The Lake Oswego Preservation Society's History Center & Museum is located in the last remaining Iron Company Worker's Cottage in Lake Oswego. In 1867 the first iron was made on the Pacific coast. The blast furnace stack can be seen nearby as well as other sites on the Oswego Iron Heritage Trail. The cottage is the oldest house in… Read More
The Murphy Company Building is a good example of the Colonial Revival style. Completed in c. 1920, the building displays many of the most defining characteristics of the style in its massing, bilateral symmetrical façade, its temple like, full story pedimented portico with columns and decorative pilasters, multi-light windows with shutters, and its paired multi-light front doors Read More
Very few changes have been made to the Schmidt House since 1910, and it was home to Anna and Flora until they graciously donated the house to the Josephine County Historical Society in 1978. Today, the rooms contain many original furnishings spanning the lifetimes of Anna and Flora. Guided tours are given to visitors during which the guide relates… Read More
The history of the Shelton-McMurphey-Johnson House, or the “Castle on the Hill,” begins with Thomas Winthrop Shelton and his wife, Adah. The Sheltons made the move from Salem to Eugene with their daughter, Alberta, in 1873. After buying 320 acres in downtown Eugene, including Skinner’s Butte, from pioneer Mary Skinner, Dr. Shelton hired architect Walter Pugh to design a… Read More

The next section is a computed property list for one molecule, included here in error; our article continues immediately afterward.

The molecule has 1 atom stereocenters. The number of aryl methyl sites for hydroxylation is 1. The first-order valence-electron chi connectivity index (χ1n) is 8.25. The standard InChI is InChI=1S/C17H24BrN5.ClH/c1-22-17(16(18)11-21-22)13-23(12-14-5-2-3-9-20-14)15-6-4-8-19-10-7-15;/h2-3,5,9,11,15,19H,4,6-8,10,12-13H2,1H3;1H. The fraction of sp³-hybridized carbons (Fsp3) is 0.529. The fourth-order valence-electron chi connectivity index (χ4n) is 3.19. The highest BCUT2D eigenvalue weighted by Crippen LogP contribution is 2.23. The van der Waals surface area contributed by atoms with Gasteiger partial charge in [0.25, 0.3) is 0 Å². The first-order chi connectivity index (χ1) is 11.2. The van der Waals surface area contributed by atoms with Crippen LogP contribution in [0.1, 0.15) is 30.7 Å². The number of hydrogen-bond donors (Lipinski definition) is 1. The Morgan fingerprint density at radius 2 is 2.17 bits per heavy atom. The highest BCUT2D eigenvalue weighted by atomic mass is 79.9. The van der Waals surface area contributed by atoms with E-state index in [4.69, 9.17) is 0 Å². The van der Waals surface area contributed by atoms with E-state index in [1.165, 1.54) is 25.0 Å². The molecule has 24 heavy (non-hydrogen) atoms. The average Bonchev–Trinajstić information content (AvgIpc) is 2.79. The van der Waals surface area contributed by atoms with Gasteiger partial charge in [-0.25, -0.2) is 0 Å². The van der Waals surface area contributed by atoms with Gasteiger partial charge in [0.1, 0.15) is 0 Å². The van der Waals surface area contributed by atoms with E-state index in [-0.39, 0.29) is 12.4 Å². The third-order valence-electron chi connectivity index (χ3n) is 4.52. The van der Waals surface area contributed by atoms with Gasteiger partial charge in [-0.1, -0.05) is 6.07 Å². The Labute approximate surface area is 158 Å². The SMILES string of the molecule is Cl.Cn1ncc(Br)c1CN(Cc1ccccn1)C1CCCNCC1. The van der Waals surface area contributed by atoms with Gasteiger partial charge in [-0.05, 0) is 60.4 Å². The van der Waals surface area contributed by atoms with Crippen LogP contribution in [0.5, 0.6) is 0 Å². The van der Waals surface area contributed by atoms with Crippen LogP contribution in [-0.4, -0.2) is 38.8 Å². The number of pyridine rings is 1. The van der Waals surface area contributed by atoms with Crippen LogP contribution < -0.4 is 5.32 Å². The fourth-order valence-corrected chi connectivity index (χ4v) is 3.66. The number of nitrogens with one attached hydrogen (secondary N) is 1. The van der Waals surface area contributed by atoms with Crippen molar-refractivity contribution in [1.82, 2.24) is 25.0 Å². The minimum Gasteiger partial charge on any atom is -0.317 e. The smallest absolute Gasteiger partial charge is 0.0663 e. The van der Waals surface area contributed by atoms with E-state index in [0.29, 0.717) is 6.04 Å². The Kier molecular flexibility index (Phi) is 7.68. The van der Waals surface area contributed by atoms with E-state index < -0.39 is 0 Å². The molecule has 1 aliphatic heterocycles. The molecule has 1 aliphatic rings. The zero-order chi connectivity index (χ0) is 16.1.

The Flippin House National Historic Site, locally and affectionately known as the Castle, is built high on a hill above the town of Clatskanie. The original owners of the Castle were Thomas and Florence (Elliott) Flippin who filed Donation Land Claims in timber property and later established the West Oregon Lumber mill. Tom began saving the best lumber for… Read More
The Hoover-Minthorn House Museum was built in 1881, by Jesse Edwards, the Quaker founder of Newberg. It is the oldest standing home in the original Newberg township. In 1885, Dr. Henry John Minthorn, uncle and foster-father of Herbert Hoover, and his family moved to the house. Dr. Minthorn became the first superintendent of Friends Pacific Academy (forerunner of today's… Read More
The McLoughlin House stands today as a reminder of the great contribution Dr. John McLoughlin made to the settlement of the Oregon Country. In 1909, it was threatened with demolition, but a group of concerned local citizens formed the McLoughlin Memorial Association to preserve and protect the house and the legacy of Dr. McLoughlin. They moved the house from… Read More
Victorian farm house, built in 1874. One of few museums to hold 3 generations of family posessions and furnishings. A heritage garden surrounds the home. Jacob and Lena Zimmerman were German immigrants, traveling over the Oregon Trail in 1851. One of 5 founding pioneer families of Fairview Oregon. Read More